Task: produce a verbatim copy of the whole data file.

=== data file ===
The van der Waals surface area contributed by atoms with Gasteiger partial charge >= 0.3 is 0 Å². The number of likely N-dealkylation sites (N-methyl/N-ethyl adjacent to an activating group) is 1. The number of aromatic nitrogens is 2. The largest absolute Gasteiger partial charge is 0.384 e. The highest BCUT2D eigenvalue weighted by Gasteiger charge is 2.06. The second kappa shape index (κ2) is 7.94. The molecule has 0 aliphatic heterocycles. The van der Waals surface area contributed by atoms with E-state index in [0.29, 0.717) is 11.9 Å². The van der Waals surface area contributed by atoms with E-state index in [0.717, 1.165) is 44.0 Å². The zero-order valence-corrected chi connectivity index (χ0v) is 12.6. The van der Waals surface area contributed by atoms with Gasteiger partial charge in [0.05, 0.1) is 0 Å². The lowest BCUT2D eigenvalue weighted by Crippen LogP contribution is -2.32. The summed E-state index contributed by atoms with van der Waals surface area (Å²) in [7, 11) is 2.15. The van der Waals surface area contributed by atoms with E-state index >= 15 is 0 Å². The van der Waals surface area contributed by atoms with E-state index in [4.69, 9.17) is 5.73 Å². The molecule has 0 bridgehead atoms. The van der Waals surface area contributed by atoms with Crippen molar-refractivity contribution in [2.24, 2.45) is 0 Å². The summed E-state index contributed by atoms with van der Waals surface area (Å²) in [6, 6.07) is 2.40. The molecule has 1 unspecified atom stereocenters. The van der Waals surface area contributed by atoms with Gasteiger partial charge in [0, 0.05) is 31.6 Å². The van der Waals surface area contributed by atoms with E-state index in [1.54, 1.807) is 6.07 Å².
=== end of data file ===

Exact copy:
The van der Waals surface area contributed by atoms with Gasteiger partial charge >= 0.3 is 0 Å². The number of likely N-dealkylation sites (N-methyl/N-ethyl adjacent to an activating group) is 1. The number of aromatic nitrogens is 2. The largest absolute Gasteiger partial charge is 0.384 e. The highest BCUT2D eigenvalue weighted by Gasteiger charge is 2.06. The second kappa shape index (κ2) is 7.94. The molecule has 0 aliphatic heterocycles. The van der Waals surface area contributed by atoms with E-state index in [0.29, 0.717) is 11.9 Å². The van der Waals surface area contributed by atoms with E-state index in [0.717, 1.165) is 44.0 Å². The zero-order valence-corrected chi connectivity index (χ0v) is 12.6. The van der Waals surface area contributed by atoms with Gasteiger partial charge in [0.05, 0.1) is 0 Å². The lowest BCUT2D eigenvalue weighted by Crippen LogP contribution is -2.32. The summed E-state index contributed by atoms with van der Waals surface area (Å²) in [7, 11) is 2.15. The van der Waals surface area contributed by atoms with E-state index >= 15 is 0 Å². The van der Waals surface area contributed by atoms with E-state index in [4.69, 9.17) is 5.73 Å². The molecule has 0 bridgehead atoms. The van der Waals surface area contributed by atoms with Crippen molar-refractivity contribution in [2.24, 2.45) is 0 Å². The summed E-state index contributed by atoms with van der Waals surface area (Å²) in [6, 6.07) is 2.40. The molecule has 1 unspecified atom stereocenters. The van der Waals surface area contributed by atoms with Gasteiger partial charge in [0, 0.05) is 31.6 Å². The van der Waals surface area contributed by atoms with E-state index in [1.54, 1.807) is 6.07 Å².